Which means it's a perfectly acceptable subject for a Young Adult novel, provided it's handled tastefully. Which it was.

The scene is in NO way explicit. It briefly suggests that two people of the same age, who had been seeing each other for a long time, using proper protection, had sexual intercourse.


Apparently some parents also objected to the story because, at one point, a seventeen year old is drinking a beer. GOOD GOD, WHEN WILL THE MADNESS END!?

I'm shocked they didn't mention any of these religious nutjobs complaining about the use of a condom, which is "against God's will."

Oh, and of course, in true American fashion, the book features violence and torture--but no one complained about that. Flash a breast? Immediate ban. Slowly cut strips of flesh off a human being until he bleeds to death? It's allllll good.

Society makes me sick.

(and no, I like me some violence in my stories.)

Friday, November 6, 2009

The Track is Not the Problem--The Goddamn Restrictor Plate Is

I believe I spoke about how they've ruined Nationwide already... How about plate racing?

In the late 80s, Bobby Allison had an insane wreck at Talladega, taking out part of the catch fence and nearly killing people in the crowd, upside down in pieces. As a result, NASCAR mandated restrictor plates, which cut the flow of air underneath the carburetor, going into the engine. At the time, it was a perfectly reasonable, short-term solution to the problem. For one or two seasons.

Now, here we are, twenty some-odd years, with the same SHORT-TERM SOLUTION. What the restrictor plate does is even out the field--cars built by guys like Hendrick and Roush SHOULD have a 20-30 hp advantage over the slow guys in the field, with varying powerbands and different peaks and dips in the power band... Instead they might have 1.5-2 horsepower difference over the field, as an "advantage."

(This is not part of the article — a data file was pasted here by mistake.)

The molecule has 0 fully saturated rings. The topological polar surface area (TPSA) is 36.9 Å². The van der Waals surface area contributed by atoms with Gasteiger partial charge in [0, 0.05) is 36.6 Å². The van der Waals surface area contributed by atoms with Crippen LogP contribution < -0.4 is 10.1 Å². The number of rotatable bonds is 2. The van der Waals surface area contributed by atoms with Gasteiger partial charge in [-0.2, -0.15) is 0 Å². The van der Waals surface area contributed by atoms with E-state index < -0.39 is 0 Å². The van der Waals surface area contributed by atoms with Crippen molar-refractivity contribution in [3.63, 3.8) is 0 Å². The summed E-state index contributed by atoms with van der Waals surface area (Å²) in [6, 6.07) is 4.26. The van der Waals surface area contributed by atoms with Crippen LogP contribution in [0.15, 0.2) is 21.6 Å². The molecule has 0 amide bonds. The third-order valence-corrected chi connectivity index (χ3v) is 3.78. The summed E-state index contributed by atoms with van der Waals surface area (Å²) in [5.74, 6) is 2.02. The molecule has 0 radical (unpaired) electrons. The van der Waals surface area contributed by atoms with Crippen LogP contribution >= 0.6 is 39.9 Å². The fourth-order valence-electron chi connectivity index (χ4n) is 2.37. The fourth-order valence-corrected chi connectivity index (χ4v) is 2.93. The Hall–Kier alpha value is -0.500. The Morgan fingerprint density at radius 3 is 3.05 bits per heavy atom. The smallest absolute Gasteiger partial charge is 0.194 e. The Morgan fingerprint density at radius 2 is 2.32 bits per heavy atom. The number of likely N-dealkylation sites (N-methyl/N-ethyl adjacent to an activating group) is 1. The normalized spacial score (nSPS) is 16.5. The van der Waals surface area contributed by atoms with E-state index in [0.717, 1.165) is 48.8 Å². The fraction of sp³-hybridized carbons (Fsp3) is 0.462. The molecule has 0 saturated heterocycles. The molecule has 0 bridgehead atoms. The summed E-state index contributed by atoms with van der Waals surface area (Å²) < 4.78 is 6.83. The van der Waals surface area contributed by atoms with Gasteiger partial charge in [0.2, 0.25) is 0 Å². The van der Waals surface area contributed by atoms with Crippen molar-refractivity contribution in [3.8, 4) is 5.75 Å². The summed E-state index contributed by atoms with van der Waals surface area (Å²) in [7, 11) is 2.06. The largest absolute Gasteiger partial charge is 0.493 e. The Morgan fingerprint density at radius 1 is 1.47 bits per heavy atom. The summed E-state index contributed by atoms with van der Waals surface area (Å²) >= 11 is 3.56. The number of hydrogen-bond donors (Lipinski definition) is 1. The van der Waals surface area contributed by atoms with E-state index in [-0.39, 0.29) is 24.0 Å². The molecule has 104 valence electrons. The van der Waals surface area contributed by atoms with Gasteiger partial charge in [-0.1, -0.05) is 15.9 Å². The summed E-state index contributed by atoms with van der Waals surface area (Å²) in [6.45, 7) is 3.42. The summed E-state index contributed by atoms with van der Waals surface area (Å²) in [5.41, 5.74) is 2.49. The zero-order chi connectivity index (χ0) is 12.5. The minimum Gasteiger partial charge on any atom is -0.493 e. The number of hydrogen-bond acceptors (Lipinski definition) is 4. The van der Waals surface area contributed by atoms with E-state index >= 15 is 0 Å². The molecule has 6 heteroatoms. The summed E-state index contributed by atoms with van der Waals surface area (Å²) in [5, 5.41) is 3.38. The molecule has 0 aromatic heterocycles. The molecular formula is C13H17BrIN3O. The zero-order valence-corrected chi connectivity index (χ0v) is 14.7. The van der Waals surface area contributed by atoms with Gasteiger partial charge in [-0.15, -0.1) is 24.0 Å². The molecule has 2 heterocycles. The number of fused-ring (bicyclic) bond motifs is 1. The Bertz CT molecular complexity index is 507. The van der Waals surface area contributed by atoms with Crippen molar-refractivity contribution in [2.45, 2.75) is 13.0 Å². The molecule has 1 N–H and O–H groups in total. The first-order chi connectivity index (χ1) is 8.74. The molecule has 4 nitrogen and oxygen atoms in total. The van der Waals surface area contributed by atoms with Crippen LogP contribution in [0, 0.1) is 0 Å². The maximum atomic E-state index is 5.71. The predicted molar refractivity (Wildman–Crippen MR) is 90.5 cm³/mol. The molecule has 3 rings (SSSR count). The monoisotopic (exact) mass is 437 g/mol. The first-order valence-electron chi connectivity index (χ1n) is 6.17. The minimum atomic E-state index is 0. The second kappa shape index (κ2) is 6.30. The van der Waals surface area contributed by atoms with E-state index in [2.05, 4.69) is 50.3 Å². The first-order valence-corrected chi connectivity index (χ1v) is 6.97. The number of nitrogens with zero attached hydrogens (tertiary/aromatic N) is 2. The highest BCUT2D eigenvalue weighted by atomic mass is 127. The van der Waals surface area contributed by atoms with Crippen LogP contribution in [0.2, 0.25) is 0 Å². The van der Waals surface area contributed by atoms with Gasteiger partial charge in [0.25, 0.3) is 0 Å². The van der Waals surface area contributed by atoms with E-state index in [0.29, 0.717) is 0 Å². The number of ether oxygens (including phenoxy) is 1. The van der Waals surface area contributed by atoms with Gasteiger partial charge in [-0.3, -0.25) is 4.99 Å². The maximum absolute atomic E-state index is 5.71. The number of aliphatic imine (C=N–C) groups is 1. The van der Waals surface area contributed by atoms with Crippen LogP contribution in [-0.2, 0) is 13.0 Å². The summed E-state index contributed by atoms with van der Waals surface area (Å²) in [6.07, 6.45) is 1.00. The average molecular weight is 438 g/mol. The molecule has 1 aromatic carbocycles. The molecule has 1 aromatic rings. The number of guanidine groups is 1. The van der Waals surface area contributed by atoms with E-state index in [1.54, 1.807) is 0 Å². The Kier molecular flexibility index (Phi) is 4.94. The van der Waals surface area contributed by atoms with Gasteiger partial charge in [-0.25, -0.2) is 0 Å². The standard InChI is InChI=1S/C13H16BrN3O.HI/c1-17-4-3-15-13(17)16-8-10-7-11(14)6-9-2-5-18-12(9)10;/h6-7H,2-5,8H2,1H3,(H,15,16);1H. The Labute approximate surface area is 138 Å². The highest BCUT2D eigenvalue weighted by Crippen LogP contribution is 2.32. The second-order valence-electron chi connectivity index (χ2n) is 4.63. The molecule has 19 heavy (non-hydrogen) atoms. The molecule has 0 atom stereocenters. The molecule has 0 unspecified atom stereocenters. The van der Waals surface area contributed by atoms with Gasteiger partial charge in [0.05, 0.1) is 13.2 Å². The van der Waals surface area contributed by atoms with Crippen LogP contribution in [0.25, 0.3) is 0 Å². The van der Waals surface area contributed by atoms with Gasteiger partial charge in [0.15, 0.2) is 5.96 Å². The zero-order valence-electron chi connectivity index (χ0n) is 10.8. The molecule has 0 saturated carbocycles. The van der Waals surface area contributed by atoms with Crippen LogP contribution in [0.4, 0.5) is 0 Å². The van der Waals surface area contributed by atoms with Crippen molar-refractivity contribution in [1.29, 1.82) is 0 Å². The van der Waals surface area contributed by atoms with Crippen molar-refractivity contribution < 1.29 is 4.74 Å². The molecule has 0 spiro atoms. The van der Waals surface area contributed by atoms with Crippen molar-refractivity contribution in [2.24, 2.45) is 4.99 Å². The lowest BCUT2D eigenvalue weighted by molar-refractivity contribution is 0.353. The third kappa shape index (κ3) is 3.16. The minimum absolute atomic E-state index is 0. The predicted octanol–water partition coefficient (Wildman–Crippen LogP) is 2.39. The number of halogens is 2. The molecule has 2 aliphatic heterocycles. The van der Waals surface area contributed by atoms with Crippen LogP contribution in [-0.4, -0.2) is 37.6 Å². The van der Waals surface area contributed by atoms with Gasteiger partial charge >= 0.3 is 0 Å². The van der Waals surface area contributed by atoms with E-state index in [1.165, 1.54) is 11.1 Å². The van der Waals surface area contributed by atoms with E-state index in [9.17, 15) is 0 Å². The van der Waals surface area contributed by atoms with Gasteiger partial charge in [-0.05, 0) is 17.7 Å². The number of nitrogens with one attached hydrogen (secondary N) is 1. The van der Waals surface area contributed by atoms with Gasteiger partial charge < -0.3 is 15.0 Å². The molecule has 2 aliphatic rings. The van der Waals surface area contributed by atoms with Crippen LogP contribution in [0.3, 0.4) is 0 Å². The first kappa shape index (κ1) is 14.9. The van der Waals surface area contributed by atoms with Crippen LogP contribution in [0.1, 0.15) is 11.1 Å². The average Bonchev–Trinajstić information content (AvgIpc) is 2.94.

This results in two things: obviously, it means the cars qualify very very close to each other and, in the draft, run nose-to-tail, 3-wide, for 10-12 rows of cars all the way back. It's understandably nerve-wracking for the drivers, white-knuckle that close to each other for a whole race.

The other thing it causes is something not a lot of people seem to talk about THESE days, but when the aero is that bad (say, 1999-2000), they mention it quite a bit--throttle response. Restrictor plates don't just kill horsepower, they kill the power band. They make it difficult to have any passing power, to have any movement in the throttle to allow for the tiniest differences in speed between two cars. As a result, if you DARE to lift, you will not only lose the draft, but lose dozens of positions. This makes it incredibly difficult to avoid even the slightest mistake without slowing up the whole field and, of course, causing The Big One.

But we all know that, right? The simple fact is, Dale Earnhardt would probably still be with us today if it weren't for restrictor plates. And so many other accidents would've never happened. But too many idiot "fans" are fascinated by the accidents, and NASCAR knows this, especially the casual fan (which is the only fan Brian France seems to care about anymore), so they keep the plates where they are. They don't do it for safety, they do it for the exact opposite of safety.

Is 230 mph excessive? Sure! I understand the need for lower speeds for safety. But it could be achieved in so many other ways, including massive wings front and rear on the car to drag it down, or mandating smaller displacement engines, basically shrinking the current engine in every way. More expensive? Bullshit--the big Cup teams spend millions just developing plate engines already, it would change NOTHING. Have a 4.5 litre limit on super speedway engines, making about 500 horsepower, instead of 900. Or a spec camshaft package. Problem solved.

Knocking down the banking is NOT a solution. For one thing, it would ruin one of the most awe-inspiring racetracks in the world. It would turn it into "Yet Another 1.5 Mile Crapoval" where the racing sucks, or like Fontana or Homestead. The problem is not the cars running 195 mph. The problem is the cars running 195 mph in packs of 30.